Eskom CEO Andre De Ruyter has come out to clarify what appears to be a case where he was allegedly quoted out of context….
For years now, businesses have understood the potential that lies in social media. What started out as a convenient way to stay in contact with friends and family has quickly transformed into a potent tool for businesses of all types. Many companies have used their various social media channels to reach out to new customers, promote their products, and make special announcements. Every time a new social media option comes along, businesses have been quick to come up with ways to use it to their advantage. This is true of nearly all companies, whether it’s a hotel chain, big data as a service startup, or furniture outlet. Social media has proven its worth, and one channel that is getting renewed attention is Snapchat. The app was released only half a decade ago, but it has quickly caught on among both casual users and businesses. And while organizations may see the app as a worthwhile marketing opportunity, much of its potential and future may be tied up in customer service.
It’s no secret that customer service can be tricky to do correctly. Customers have become accustomed to prompt responses and directly address whatever problems they may be facing. Social media has been instrumental in cutting down on the response time, but even so, many companies continue to rely on automated answers. Generally speaking, a customer service experience with a robotic reply doesn’t always go smoothly and often leaves the customer feeling neglected. With social media, businesses have the opportunity to take customer service to a new level, but Snapchat has largely been ignored in this context.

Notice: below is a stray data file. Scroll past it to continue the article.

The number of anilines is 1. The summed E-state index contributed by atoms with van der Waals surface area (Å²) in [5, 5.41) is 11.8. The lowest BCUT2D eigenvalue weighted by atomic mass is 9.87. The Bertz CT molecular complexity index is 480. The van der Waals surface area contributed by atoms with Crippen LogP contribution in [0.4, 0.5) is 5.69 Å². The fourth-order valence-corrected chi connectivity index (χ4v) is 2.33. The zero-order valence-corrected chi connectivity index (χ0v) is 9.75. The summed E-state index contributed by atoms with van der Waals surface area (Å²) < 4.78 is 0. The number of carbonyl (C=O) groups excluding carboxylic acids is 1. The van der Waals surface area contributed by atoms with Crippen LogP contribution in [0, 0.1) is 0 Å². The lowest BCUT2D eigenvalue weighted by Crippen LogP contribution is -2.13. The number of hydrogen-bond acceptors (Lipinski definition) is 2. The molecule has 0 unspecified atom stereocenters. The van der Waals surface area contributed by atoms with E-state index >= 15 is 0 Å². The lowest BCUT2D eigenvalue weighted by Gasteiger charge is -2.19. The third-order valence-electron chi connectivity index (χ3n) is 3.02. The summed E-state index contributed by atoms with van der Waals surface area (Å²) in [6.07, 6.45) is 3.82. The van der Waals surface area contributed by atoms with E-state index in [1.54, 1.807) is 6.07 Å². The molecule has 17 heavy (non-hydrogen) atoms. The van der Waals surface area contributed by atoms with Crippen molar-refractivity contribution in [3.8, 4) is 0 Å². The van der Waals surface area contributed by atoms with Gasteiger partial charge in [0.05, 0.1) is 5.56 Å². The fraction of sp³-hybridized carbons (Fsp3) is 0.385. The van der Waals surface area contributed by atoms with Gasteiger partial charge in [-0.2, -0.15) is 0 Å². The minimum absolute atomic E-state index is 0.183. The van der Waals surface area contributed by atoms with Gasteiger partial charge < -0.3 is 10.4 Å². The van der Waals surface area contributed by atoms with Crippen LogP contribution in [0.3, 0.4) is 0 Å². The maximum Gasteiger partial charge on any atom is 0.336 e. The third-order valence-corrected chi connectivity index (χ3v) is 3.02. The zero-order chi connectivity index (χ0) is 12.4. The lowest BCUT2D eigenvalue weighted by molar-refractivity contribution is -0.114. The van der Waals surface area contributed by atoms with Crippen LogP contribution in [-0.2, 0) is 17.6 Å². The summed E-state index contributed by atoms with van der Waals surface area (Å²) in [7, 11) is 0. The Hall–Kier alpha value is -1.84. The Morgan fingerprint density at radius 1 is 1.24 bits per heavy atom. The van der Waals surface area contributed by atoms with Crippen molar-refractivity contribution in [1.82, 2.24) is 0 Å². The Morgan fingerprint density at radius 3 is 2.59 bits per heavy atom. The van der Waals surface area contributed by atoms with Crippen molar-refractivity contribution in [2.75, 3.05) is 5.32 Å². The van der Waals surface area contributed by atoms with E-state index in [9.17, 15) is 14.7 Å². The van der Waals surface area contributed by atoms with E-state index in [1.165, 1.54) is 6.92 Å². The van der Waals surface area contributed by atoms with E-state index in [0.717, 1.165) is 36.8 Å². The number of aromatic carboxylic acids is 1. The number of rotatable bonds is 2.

One company quickly found out how valuable Snapchat can be when helping their customers. iOgrapher, a company that specializes in cases, microphones, tripods, and other easy-to-use video equipment, has to interact with customer regularly. These customers often have questions about their products and may run into troubleshooting issues from time to time. As iOgrapher’s founder and CEO David Basulto explained, the company discovered that Snapchat provides a new way to interact with those customers and get them the help they need. Using video and pictures, customers can send the company details on what problems they’re having, and iOgrapher in return can send a response detailing what solutions can be applied. This can all be done in a matter of minutes as well, a much more efficient way to help customers than the typical call center approach.
Snapchat has helped iOgrapher even further, allowing the company to post video tutorials on how to use equipment that can help clear up any confusion before problems are encountered. It all equates to an experience, one which Basulto has described as having a much more personal feel. There’s certainly something to be said about actually having a face-to-face interaction with a customer representative rather than simply talking to them over the phone. It has the potential to make these types of conversations friendlier while also showing the customer that the company has their full attention on the matter. Snapchat also happens to be a better way to explain problems and solutions. Trying to describe what a problem is through words can sometimes be a challenge, but if customers are able to send pictures or videos of those problems (particularly with electronic equipment), they won’t have to fully describe them. Solutions are reached more quickly, and everyone leaves the interaction happy.
Snapchat as a customer service tool is still a relatively new idea, but it’s one that might represent the app’s future. This becomes especially important as the use of wireless devices continues to increase, flash storage components become cheaper, and the Internet of Things (Iot) turns into a reality. Everything will become connected, and the ability to take pictures and videos will be made easier. Snapchat could be used as an interactive tool that makes good customer service easier for businesses to achieve. It’s at least one worth thinking about. While it’s always difficult to accurately predict what we’ll see a decade or two into the future, it’s not too far-fetched to believe that Snapchat and other products like it will be at the center of a customer service revolution. Many businesses have already seen that to be the case. Time will tell if it actually happens.